Britain’s economy may be stagnant, but this month’s London Fashion Week showed its fashion industry at least is thriving.
Coming shortly after retail figures showed a 0.9 percent sales rise in January, the event showcased a host of British talent, from stalwarts like Alexander McQueen (the late designer's label), Burberry and Vivienne Westwood, to relative newcomers like Louise Gray. Other established names gave debut London performances, with Italian label Moschino making its first foray across the Channel.
Quintessentially British styles were out in force, with a Carnaby Street-inspired show by Moschino, and frequent dashes of tweed, wool and felt fabrics across the catwalk. But designers also looked east, spawning many a Russian-style fur hat, headscarf and peasant skirt.
Click ahead for some highlights from London Fashion Week Autumn/Winter 2012.
By Katy Barnato
Posted Feb 24th 2012
Moschino’s playfully named sister line delivered a cheeky homage to 1960s London in its debut appearance outside of Milan Fashion Week. Called ‘Make up your life’, the collection showcased a range of sugary, make-up inspired hues, resulting in an ultra-feminine collection
Vivienne Westwood marked her return to the London catwalk in controversial style, announcing “People have never looked as ugly as they do today.”
The septuagenarian designer continued: "Don't just eat McDonald's, get something a bit better. Eat a salad. That's what fashion is. It's something that is a bit better."
Fyodor Golan’s sparkly green mutants caused a stir at the label’s first on-schedule show at London Fashion Week. Taking their inspiration from “Russian peasants, tsars and insects”, the Israeli/Latvian design duo also found room for tribal nose piercings and necklaces.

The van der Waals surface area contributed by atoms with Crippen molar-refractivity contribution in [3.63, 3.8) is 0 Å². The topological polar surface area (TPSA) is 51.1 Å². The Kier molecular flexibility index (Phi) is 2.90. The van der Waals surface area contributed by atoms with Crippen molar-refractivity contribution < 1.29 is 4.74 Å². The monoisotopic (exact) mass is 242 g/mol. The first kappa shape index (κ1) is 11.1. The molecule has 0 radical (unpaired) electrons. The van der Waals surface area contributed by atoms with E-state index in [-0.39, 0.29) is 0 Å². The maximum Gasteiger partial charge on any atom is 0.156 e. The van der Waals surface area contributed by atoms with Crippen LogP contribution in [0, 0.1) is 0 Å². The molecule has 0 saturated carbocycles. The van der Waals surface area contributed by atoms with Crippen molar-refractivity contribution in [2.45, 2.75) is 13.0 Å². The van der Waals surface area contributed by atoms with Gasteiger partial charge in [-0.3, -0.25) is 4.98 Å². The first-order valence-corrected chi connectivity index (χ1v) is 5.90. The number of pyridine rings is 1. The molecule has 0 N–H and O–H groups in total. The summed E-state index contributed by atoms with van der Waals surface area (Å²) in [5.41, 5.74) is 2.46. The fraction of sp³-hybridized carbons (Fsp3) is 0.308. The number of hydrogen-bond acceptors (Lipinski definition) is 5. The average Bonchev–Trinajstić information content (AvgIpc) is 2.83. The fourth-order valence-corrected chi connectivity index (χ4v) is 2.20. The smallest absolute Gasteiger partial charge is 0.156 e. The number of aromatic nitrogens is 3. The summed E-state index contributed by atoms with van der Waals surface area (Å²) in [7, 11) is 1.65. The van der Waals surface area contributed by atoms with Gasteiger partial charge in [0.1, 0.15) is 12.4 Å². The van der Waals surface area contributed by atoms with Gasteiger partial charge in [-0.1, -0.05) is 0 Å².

Issa also looked East in a show featuring peasant headscarves and paisley prints on its signature wraparound dresses. Fashionistas debated which of this season’s outfits would find favor with the Duchess of Cornwall, Kate Middleton, who is often sighted wearing the Brazilian label.
The celebrity turnout was almost as impressive as the simulated thunderstorm at the Burberry Prorsum show. The front row line up (shown here) featured Birdsong stars Clemence Poesy and Eddie Redmayne, model Rosie Huntington-Whiteley, veteran fashion photographer Mario Testino, and actress Kate Bosworth with her boyfriend, director Michael Polish.
PPQ’s audience was a touch surprised when the show opened with a fleet of bicycles, pushed by models. The vibe was more 1950s pin-up than sporting however, befitting a design duo who describe their ideal customer as “Sophia Loren in a rush, with Peter Sellers in tow”.
A star-filled dinner was held behind closed doors after Mulberry’s ‘Where the wild things are’-themed show. Guest of honor was US singing sensation Lana Del Rey, shown here touting the Mulberry bag she inspired, the Del Rey.
Sarah Burton staged her first catwalk show for the Alexander McQueen secondary line, McQ, in trademark dramatic style.
Models in tulle ball gowns sloped across the leaf-strewn catwalk, before a sudden change of backdrop revealed a Hansel and Gretel scene with a dark forest and woodcutter hut.
Towering Mohawks topped neon prints and clashing colors in an exuberant show by Louise Gray. The Scottish designer described her style inspirations as “Freedom, technology, mirages and sunny days”.
American Vogue editor Anna Wintour seemed pleased to be seated next to fellow industry veteran Sir Philip Green, at the Topshop Unique show. Other fashion royalty at the show included models Alexa Chung, Poppy Delevingne and Pixie Geldof.
Models’ faces were encased in elaborately jeweled headpieces in Inbar Spector’s off-schedule show. The Israeli designer described her collection as a combination of “fairytale, manga, dreams and circus clowns”, according to a fashion magazine report.
A model shows off her temporary tattoos before Vivienne Westwood’s Red Label show. Cryptic symbols featured on all the models, along with Bloomsbury-inspired wool jackets, tweed suits and burgundy tights.